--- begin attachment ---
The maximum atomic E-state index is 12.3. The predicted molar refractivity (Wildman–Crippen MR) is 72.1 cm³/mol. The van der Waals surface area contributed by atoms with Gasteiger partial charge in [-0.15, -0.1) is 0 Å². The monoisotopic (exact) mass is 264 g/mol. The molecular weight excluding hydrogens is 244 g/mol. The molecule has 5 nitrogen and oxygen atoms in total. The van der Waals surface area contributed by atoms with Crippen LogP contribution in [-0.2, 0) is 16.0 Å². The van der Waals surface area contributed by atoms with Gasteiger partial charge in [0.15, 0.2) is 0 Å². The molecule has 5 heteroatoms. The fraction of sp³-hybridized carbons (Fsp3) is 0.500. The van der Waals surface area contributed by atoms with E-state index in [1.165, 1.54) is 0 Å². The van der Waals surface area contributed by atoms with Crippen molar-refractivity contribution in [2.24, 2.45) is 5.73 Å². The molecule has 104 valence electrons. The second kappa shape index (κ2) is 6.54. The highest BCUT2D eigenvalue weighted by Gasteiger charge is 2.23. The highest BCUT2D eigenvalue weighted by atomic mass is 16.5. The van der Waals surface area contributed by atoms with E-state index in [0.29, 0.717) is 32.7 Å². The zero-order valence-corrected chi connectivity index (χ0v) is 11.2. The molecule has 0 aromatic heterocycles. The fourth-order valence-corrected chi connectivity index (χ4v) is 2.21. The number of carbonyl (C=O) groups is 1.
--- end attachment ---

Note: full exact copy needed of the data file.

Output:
The maximum atomic E-state index is 12.3. The predicted molar refractivity (Wildman–Crippen MR) is 72.1 cm³/mol. The van der Waals surface area contributed by atoms with Gasteiger partial charge in [-0.15, -0.1) is 0 Å². The monoisotopic (exact) mass is 264 g/mol. The molecular weight excluding hydrogens is 244 g/mol. The molecule has 5 nitrogen and oxygen atoms in total. The van der Waals surface area contributed by atoms with Crippen LogP contribution in [-0.2, 0) is 16.0 Å². The van der Waals surface area contributed by atoms with Gasteiger partial charge in [0.15, 0.2) is 0 Å². The molecule has 5 heteroatoms. The fraction of sp³-hybridized carbons (Fsp3) is 0.500. The van der Waals surface area contributed by atoms with E-state index in [1.165, 1.54) is 0 Å². The van der Waals surface area contributed by atoms with Crippen molar-refractivity contribution in [2.24, 2.45) is 5.73 Å². The molecule has 104 valence electrons. The second kappa shape index (κ2) is 6.54. The highest BCUT2D eigenvalue weighted by Gasteiger charge is 2.23. The highest BCUT2D eigenvalue weighted by atomic mass is 16.5. The van der Waals surface area contributed by atoms with E-state index in [0.29, 0.717) is 32.7 Å². The zero-order valence-corrected chi connectivity index (χ0v) is 11.2. The molecule has 0 aromatic heterocycles. The fourth-order valence-corrected chi connectivity index (χ4v) is 2.21. The number of carbonyl (C=O) groups is 1.